Limonene is most readily identified by means of its tetra-bromide, prepared according to Wallach's directions.4) The fraction is purified as much as possible and diluted with about four times its volume of glacial acetic acid. Bromine is added drop by drop to the well cooled solution as long as it is taken up with decoloration. The crystals separating after standing for some time are collected and recrystallized from acetic ether. As a rule they are distinguished from those of dipentene tetrabromide by having smooth surfaces, and by being soft and fleible.5) The melting point of the pure tetrabromide is about 104,5°, the specific rotation of the chloroform solution is +73,27 and - 73,45° respectively.
In connection with the preparation of the tetrabromide, it should be noted that reagents absolutely free from water need not and should not be used. These are apt to give rise to the formation of a non-crystallizable tetrabromide. Nevertheless the crystalline product is to be regarded as the normal bromide.6)
1) Wallach, Liebig's Annalen 252 (1889), 109.
2) Wallach, Ibidem 270 (1892), 172.
3) Wagner, Berl. Berichte 23 (1890), 2315.
4) Liebig's Annalen 239 (1887), 3.
5) Wallach, Liebig's Annalen 227 (1885), 279. 6) Wallach, Ibidem 264 (1891), 14.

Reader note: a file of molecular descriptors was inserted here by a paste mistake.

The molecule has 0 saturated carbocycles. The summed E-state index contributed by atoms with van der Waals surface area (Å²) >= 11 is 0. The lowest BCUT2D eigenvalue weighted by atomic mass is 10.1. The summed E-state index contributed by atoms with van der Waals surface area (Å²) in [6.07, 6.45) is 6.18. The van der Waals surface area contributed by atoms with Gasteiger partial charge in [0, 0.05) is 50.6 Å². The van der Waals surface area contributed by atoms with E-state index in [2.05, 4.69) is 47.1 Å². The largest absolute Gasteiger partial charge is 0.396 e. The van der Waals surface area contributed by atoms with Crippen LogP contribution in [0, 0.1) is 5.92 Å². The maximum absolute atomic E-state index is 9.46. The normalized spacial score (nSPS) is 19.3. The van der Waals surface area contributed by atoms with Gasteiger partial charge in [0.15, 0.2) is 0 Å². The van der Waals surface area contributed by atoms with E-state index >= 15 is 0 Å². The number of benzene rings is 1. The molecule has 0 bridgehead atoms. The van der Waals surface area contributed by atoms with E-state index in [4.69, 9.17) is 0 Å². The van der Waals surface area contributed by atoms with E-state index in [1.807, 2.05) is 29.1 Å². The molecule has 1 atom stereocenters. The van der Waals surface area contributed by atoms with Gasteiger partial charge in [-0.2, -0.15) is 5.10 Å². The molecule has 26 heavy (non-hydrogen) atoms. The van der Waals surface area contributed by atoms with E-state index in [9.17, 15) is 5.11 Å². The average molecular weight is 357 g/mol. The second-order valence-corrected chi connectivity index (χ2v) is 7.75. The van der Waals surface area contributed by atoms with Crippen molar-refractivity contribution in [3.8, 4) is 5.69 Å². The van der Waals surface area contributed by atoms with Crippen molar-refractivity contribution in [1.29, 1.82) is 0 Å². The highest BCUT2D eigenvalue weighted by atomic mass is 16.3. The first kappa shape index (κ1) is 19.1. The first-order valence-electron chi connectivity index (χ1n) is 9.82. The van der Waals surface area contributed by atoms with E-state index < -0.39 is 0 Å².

Wallach also advises not to use alcohol or ether as diluent since they give rise to the formation of liquid by-products. Like disturbing factors are encountered when the terpene fractions used are not sufficiently uniform in composition.
Minor modifications in the method of preparation have been recommended by various investigators. Baeyer and Villiger1) employ as diluent a mixture of 1 vol. of amylalcohol and 2 vol. ether, cool the mixture and add bromine drop by drop. In the proportion in which the ether evaporates, the tetrabromide is said to crystallize out.
Power and Kleber2) add the fraction to be tested for limonene drop by drop to a cooled mixture of glacial acetic acid and bromine until only a slight excess of bromine remains. The solution is then decolorized with an aqueous solution of sulphur dioxide and the bromide precipitated with water. Their object is to prevent the formation of hydrogen bromide and of noncrystalline bromides of isomeric terpenes.
Finally, a combination of both methods has been suggested by Godlewsky.3) He suggests that a solution of the terpene in a mixture of equal parts of amylalcohol and ether be added drop by drop to an ethereal solution of bromine which is kept cold by ice water during the course of the reaction.